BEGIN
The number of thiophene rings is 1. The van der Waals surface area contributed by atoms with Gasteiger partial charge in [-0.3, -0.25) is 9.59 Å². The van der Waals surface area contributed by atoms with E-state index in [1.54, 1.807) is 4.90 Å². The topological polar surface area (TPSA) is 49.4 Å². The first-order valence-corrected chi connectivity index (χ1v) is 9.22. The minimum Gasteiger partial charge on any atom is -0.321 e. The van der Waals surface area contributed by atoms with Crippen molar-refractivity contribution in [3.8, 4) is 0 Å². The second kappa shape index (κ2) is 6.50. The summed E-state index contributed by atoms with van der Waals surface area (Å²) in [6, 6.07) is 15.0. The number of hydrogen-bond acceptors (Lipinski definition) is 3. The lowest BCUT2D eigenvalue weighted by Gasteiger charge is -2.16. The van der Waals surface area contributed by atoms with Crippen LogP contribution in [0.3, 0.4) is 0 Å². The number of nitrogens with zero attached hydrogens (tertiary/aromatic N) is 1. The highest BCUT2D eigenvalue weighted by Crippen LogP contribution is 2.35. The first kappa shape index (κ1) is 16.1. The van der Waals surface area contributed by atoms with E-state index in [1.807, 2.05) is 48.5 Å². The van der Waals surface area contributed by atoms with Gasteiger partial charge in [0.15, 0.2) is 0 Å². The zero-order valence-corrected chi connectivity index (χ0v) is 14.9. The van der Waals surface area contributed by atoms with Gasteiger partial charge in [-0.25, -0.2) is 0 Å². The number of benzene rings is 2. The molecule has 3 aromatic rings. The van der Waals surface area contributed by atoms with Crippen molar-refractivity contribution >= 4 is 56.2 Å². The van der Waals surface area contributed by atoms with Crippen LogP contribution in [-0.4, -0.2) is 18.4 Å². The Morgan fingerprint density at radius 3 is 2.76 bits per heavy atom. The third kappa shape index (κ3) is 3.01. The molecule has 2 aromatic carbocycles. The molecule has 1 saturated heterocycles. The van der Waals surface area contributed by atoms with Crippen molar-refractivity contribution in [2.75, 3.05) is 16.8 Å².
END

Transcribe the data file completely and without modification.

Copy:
The number of thiophene rings is 1. The van der Waals surface area contributed by atoms with Gasteiger partial charge in [-0.3, -0.25) is 9.59 Å². The van der Waals surface area contributed by atoms with E-state index in [1.54, 1.807) is 4.90 Å². The topological polar surface area (TPSA) is 49.4 Å². The first-order valence-corrected chi connectivity index (χ1v) is 9.22. The minimum Gasteiger partial charge on any atom is -0.321 e. The van der Waals surface area contributed by atoms with Crippen molar-refractivity contribution in [3.8, 4) is 0 Å². The second kappa shape index (κ2) is 6.50. The summed E-state index contributed by atoms with van der Waals surface area (Å²) in [6, 6.07) is 15.0. The number of hydrogen-bond acceptors (Lipinski definition) is 3. The lowest BCUT2D eigenvalue weighted by Gasteiger charge is -2.16. The van der Waals surface area contributed by atoms with Crippen LogP contribution in [0.3, 0.4) is 0 Å². The number of nitrogens with zero attached hydrogens (tertiary/aromatic N) is 1. The highest BCUT2D eigenvalue weighted by Crippen LogP contribution is 2.35. The first kappa shape index (κ1) is 16.1. The van der Waals surface area contributed by atoms with E-state index in [1.807, 2.05) is 48.5 Å². The van der Waals surface area contributed by atoms with Gasteiger partial charge in [0.15, 0.2) is 0 Å². The zero-order valence-corrected chi connectivity index (χ0v) is 14.9. The van der Waals surface area contributed by atoms with Gasteiger partial charge in [-0.25, -0.2) is 0 Å². The number of benzene rings is 2. The molecule has 3 aromatic rings. The van der Waals surface area contributed by atoms with Crippen molar-refractivity contribution >= 4 is 56.2 Å². The van der Waals surface area contributed by atoms with Crippen LogP contribution in [-0.4, -0.2) is 18.4 Å². The Morgan fingerprint density at radius 3 is 2.76 bits per heavy atom. The third kappa shape index (κ3) is 3.01. The molecule has 2 aromatic carbocycles. The molecule has 1 saturated heterocycles. The van der Waals surface area contributed by atoms with Crippen molar-refractivity contribution in [2.75, 3.05) is 16.8 Å².